Exhausted families spilling out of overcrowded planes, carrying their last worldly possessions. Children missing both their shoes. Grown men and women sobbing hysterically after losing their loved ones in the crush at Kabul Airport.
These were the scenes that Xavier Chatel, French Ambassador to the United Arab Emirates, came out to greet three times a day for a fortnight on the tarmac of Al Dhafra airbase.
From August 17 to August 27, France evacuated around 2,600 at-risk Afghans from their country of birth after the Taliban swept through Kabul and back into power.
The 40-strong French diplomatic team at the airbase south of Abu Dhabi worked around the clock to support the often traumatised Afghan citizens, none of whom are likely to ever see their homes again.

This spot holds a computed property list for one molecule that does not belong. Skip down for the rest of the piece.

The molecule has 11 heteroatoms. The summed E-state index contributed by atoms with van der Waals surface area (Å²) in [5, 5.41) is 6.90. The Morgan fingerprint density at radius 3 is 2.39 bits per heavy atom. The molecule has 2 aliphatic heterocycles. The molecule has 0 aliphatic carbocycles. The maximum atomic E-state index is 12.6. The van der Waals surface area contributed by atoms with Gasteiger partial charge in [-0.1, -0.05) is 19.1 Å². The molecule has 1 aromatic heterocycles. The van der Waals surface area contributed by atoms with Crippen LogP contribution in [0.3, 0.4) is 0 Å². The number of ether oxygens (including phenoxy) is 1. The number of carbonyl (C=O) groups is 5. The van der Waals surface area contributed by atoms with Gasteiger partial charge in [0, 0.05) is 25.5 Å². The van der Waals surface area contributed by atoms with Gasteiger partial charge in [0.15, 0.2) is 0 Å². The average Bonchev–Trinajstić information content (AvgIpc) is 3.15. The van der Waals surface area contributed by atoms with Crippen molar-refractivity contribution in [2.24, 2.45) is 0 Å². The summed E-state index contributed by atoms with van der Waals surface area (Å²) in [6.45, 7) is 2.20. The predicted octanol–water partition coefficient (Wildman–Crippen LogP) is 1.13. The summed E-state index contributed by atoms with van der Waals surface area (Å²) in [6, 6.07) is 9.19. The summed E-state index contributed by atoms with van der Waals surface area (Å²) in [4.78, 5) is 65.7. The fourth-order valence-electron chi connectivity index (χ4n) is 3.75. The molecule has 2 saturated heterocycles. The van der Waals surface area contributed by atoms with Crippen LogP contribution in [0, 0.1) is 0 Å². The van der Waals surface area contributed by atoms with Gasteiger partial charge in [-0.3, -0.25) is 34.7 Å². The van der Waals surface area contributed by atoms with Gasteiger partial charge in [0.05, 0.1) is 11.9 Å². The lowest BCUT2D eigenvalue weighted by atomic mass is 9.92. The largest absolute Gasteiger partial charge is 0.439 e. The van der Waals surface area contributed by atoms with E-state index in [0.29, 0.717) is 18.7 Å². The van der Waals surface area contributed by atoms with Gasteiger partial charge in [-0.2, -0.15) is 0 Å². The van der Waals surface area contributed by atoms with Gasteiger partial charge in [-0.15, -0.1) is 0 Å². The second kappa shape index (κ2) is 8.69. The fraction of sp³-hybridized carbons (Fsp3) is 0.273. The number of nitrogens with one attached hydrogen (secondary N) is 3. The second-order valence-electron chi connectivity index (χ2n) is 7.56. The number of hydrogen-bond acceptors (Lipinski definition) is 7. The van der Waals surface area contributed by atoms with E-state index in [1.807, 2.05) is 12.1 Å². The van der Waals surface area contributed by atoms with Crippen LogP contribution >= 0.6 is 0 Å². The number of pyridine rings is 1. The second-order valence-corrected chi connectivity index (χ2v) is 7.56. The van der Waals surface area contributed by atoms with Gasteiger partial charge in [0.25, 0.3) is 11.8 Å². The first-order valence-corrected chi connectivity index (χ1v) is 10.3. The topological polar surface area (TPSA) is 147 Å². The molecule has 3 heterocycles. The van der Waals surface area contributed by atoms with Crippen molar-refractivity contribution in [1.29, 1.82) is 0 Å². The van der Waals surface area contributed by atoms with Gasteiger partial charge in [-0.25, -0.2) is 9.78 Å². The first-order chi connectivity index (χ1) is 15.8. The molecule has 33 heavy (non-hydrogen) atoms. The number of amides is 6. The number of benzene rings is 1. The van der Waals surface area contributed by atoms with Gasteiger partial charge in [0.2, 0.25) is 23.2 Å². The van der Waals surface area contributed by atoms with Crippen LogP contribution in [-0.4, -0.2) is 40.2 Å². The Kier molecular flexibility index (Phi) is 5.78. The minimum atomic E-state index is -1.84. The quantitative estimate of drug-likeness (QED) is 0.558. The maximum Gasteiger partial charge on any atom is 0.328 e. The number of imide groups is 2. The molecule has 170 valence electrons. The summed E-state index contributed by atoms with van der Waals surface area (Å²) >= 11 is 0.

Amid the tumult, though, the French Ambassador also somehow became the custodian of an unusual arrival: a mynah bird named Juji, brought to the UAE on one of the 26 evacuation flights in the arms of a young Afghan woman who is now safe in Paris.
On Tuesday, for the first time, Chatel publicly shared the story of how Juji went on to become the French Embassy’s official mascot and learned to say “Bonjour” – and how its former owner miraculously got back in touch with him again this week.
The story went viral on social media, as a rare instance of joy in a time of untold human suffering. Speaking to Euronews, Chatel said: “I thought there was something magical to it.”
Rapid-fire decisions as the Taliban swept in
The French military operation in Afghanistan ended in 2012. Unlike many other nations, France had started evacuations early.